With over 5.25 million traffic incidents being reported in 2020 alone, improving safety in road design is essential. A research team at the VRAC comprised of graduate students Jack Miller, Adam Kohl, Michael Holm, Jacklin Stonewall, Jordan Williams, and Tor Finseth and faculty members Vijay Kalivarapu, Michael Dorneich, Stephen Gilbert, Anuj Sharma, and Eliot Winer developed a multi-user traffic simulation platform capable of generating and rendering life-like roadways and traffic scenarios on various hardware devices. The outcomes of this project enable traffic safety researchers to study complex traffic environments and new situations such as bike friendly cities and adoption of autonomous vehicles.
“By utilizing virtual environments to study a variety of traffic scenarios, valuable data can be collected to better understand the complex interactions between drivers, bicyclists, and pedestrians.”
Traffic simulation has been a focus of research for many decades to better understand the flow of vehicles and human behavior in various environments. The outcomes of most of these projects and products are limited in their simulation capabilities. Further, the creation of virtual environments requires expertise in computer graphics and 3D modeling that traffic researchers are unlikely to possess. The research challenges in this project seek to remedy these issues by developing a multi-modal multi-user traffic simulation platform accessible to a wide variety of traffic researchers, named IntrchangeSE.
InterchangeSE enables widespread traffic research by providing a simulation platform using commodity devices and software, ensuring a high level of accessibility. The modes include a vehicle, bicycle, and pedestrian setup that allows interfacing with any developed roadway design. Through this setup and interface, traffic researchers can study a variety of scenarios with factors such as different human agents, environments, traffic density, and weather conditions. Additionally, to enable traffic researchers to explore a limitless number of scenarios, the process to create large 3D traffic environments was streamlined through state-of-the-art image processing and computer graphics techniques.
The architecture of InterchangeSE provides an interface to communicate between vehicle simulators, bicycle simulators, pedestrian simulators, and a commercial traffic simulator to simulate traffic and generate virtual vehicles. A user can interact with the environment through extended reality (XR) head-mounted displays or multi-monitor displays depending on the researchers access to hardware or intended use case. Additionally, low-cost physical human interfaces were also developed to enhance the immersion of the various simulators. Lastly, a viewer was developed, giving the researcher control over the simulation such as time of day, weather, user routes, and a bird’s eye view of the environment in real time.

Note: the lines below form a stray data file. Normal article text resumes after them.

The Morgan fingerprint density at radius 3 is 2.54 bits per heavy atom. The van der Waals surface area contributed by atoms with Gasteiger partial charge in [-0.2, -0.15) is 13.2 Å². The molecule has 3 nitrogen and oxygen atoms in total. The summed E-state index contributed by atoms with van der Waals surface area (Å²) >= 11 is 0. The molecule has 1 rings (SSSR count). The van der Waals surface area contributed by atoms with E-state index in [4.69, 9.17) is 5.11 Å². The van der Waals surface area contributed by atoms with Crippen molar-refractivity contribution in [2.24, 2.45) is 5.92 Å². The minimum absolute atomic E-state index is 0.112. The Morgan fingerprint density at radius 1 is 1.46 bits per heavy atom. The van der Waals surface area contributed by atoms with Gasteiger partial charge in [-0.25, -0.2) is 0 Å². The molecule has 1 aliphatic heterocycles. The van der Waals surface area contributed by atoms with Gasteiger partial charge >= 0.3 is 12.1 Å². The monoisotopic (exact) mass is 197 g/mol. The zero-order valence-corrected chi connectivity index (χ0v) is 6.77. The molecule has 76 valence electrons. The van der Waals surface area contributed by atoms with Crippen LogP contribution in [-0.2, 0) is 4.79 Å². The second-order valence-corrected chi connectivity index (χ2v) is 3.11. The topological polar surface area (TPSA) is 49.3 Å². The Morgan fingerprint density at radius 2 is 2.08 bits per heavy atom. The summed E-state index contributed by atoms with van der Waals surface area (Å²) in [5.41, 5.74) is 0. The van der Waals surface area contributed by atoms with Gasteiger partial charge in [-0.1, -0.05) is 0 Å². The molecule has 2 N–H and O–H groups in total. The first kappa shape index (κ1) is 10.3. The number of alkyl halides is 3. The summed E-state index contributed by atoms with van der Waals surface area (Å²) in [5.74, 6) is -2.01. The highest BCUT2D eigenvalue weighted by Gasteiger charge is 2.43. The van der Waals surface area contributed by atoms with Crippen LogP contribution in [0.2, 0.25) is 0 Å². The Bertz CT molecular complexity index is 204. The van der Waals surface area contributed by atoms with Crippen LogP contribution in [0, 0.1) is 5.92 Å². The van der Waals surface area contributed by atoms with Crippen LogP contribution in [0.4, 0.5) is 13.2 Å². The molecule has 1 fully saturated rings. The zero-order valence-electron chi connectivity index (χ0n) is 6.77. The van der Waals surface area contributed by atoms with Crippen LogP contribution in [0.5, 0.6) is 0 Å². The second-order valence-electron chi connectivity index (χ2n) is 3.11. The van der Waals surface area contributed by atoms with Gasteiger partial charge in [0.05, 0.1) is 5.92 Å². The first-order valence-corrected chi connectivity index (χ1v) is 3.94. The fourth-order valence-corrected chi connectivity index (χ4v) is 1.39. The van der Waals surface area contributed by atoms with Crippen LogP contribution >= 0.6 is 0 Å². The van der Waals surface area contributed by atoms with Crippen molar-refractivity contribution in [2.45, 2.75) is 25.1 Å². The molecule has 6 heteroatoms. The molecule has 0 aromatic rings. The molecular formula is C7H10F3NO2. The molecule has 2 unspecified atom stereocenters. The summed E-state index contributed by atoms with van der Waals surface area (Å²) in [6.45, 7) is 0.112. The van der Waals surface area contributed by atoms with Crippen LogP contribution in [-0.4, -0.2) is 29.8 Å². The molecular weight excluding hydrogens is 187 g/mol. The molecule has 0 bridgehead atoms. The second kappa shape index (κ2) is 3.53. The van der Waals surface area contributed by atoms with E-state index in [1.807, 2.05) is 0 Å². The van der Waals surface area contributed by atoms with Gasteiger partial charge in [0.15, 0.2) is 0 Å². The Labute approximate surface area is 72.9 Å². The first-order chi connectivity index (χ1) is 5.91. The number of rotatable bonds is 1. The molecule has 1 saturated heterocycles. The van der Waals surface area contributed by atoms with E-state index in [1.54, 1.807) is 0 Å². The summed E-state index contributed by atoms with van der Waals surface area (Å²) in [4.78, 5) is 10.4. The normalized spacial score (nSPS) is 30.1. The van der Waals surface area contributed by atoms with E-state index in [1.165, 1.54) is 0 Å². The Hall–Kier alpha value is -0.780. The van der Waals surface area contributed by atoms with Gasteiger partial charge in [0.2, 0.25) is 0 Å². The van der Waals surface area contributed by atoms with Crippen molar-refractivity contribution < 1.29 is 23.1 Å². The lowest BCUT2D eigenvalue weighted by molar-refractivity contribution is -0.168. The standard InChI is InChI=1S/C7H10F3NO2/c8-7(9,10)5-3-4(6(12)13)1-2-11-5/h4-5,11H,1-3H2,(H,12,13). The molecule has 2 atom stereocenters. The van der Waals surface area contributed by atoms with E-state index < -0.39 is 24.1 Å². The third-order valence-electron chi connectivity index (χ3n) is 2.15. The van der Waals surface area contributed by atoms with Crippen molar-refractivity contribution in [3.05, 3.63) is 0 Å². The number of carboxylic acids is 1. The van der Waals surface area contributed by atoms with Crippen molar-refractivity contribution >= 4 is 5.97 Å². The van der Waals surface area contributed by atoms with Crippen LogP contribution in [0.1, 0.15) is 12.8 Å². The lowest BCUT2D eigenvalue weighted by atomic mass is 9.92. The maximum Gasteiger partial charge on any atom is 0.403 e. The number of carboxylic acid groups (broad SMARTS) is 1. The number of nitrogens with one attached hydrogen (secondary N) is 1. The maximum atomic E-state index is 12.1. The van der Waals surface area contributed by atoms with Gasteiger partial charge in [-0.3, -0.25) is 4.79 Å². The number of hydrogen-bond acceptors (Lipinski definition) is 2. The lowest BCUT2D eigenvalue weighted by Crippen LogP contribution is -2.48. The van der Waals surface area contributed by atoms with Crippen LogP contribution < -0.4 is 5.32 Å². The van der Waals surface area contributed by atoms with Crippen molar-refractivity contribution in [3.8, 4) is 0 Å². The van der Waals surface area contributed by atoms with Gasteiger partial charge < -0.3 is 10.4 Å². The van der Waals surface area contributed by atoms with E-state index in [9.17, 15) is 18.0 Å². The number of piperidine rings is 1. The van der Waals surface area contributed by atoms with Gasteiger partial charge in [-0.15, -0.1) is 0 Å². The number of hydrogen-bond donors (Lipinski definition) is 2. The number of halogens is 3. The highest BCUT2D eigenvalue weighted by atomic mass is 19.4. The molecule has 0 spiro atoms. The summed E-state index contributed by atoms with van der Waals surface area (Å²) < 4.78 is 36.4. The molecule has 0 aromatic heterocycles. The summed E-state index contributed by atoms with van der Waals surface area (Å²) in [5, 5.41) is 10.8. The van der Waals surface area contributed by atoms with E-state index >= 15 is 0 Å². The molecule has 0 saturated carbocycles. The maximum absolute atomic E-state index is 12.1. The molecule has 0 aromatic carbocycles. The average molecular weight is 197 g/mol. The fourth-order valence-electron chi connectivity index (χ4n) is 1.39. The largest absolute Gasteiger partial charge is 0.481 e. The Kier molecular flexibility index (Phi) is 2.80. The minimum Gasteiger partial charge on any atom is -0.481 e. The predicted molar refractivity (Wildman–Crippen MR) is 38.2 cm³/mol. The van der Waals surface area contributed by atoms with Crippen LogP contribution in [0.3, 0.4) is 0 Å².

The second key outcome of this research was optimizing and streamlining the authoring process of large-scale scenarios for use in traffic behavior research. This process allows for creating customizable roadway designs (e.g., highway off-ramp, residential streets) without expertise in 3D modeling software. These capabilities were accomplished using state-of-the-art image processing to identify major traffic-related entities within 2D images, from Google Earth or other GIS software, followed by the generation of that environment in 3D using computer graphics and vision techniques.
Using industry-standard traffic simulation, commodity hardware, computer graphics, and image processing, InterchangeSE can be used to accurately simulate limitless traffic scenarios in a controlled setting with human agents.
Miller, J., Kalivarapu, V., Holm, M., Winer, E., Dorneich, MC., & Gilbert, S. (2023). A Distributed Multi-Modal Traffic Simulation Platform to Study Traffic Behavior. Submitted to Journal of Future Generation Computer Systems.
Stonwall, J., Dorneich, MC., Winer, E., Miller, J., Kalivarapu, V., Kohl, A., Gilbert, S., & Sharma, A. (2022). A Federated Multimodal Simulation Environment for Studying Interactions between Different Modes of Travel. Proceedings of I/ITSEC.
Kalivarapu, V., Kohl, A., Miller, J., Winer, E. (2020). Desigining a Deep Learning Computer-Vision Based Autonomous Vehicle Within a Multimodal Traffic Simulation Framework. Proceedings of I/ITSEC.
Miller, J., Kalivarapu, V., Holm, M., Finseth, T., Williams, J., & Winer, E. (2020). A Flexible Multi-Modal Multi-User Traffic Simulation for Studying Complex Road Design. Proceedings of ASME IDETC-CIE